Just like any other sport, Nascar is chock-full of rules and regulations that help keep everyone involved safe while keeping the playing field as level as possible. In the early days of stock car racing, the events were less regulated—and fans today may say that the hectic, inventive competition was more exciting.
Today, however, rules govern the cars, the drivers, the pit crews, and the rest of the teams. Some of the rules make sense while some of them have become targets for fan derision as the sport sheds viewers and sponsors. The idea behind some of the stranger rules may have seemed clear at one point, but clearly, every detail hadn't been hammered out because some of the rules make no sense.
Keep scrolling for 15 rules Nascar employees having to follow at work.
15 Wear Street Clothes
No one who works for Nascar gets caught on television in street clothes, outside of the top executives, who wear their suits like uniforms. But everyone else wears branded outfits with advertisers as densely packed on as they are on the cars themselves. Not only are these suits moving billboards, though, they also count as highly engineered safety equipment.
14 Use Custom Tools
For many years, Nascar pit crews could use their own tools on their cars, which could be modified in whatever way they saw fit to improve speed and efficiency. These days, Nascar mandates that every team use the same tools, like the airgun above, to keep the playing field more level—though the safety risk of customized tools falling apart comes into play, as well.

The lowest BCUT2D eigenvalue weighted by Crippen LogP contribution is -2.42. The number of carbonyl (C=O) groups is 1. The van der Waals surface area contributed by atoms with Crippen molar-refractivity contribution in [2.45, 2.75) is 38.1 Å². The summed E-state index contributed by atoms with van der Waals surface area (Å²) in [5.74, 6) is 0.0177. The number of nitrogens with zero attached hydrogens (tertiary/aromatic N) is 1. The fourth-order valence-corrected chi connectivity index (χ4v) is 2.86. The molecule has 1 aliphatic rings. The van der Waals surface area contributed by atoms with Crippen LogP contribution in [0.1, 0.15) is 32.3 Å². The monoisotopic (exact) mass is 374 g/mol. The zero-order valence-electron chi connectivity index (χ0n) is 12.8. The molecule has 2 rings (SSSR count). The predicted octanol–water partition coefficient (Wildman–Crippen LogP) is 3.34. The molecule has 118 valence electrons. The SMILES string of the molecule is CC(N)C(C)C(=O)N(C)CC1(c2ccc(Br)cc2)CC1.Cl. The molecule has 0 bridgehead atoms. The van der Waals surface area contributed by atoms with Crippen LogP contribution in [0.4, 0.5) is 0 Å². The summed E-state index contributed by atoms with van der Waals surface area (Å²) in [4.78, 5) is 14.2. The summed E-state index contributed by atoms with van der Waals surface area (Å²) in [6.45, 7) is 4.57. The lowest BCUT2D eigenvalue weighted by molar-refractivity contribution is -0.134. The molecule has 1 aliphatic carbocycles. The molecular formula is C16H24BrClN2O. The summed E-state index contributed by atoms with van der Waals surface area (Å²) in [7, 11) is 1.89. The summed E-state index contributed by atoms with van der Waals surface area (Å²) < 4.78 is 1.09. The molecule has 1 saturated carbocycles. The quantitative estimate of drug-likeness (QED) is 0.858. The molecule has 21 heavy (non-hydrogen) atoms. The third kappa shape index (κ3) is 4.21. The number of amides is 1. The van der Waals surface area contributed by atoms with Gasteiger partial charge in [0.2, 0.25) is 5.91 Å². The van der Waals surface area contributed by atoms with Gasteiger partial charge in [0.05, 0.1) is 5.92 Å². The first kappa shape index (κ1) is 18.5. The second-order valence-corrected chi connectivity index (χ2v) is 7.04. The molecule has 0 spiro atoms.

13 Take Tools Home
For most people who toil in an office job, taking their work home is something that the bosses love to see. Not so at Nascar, though. Nascar employees cannot take their tools home with them, not even to practice, because of the fear that they may modify them in some sneaky way.
12 Work On A Car Outside The Pit Box
Many of the strict rules that Nascar has in place for everyone other than the drivers on race day surround the pit crew. This is because the pit is one place where teams can make up serious time. But the pit crew must wait until their team's car is all the way in the pit box before they can start their procedures.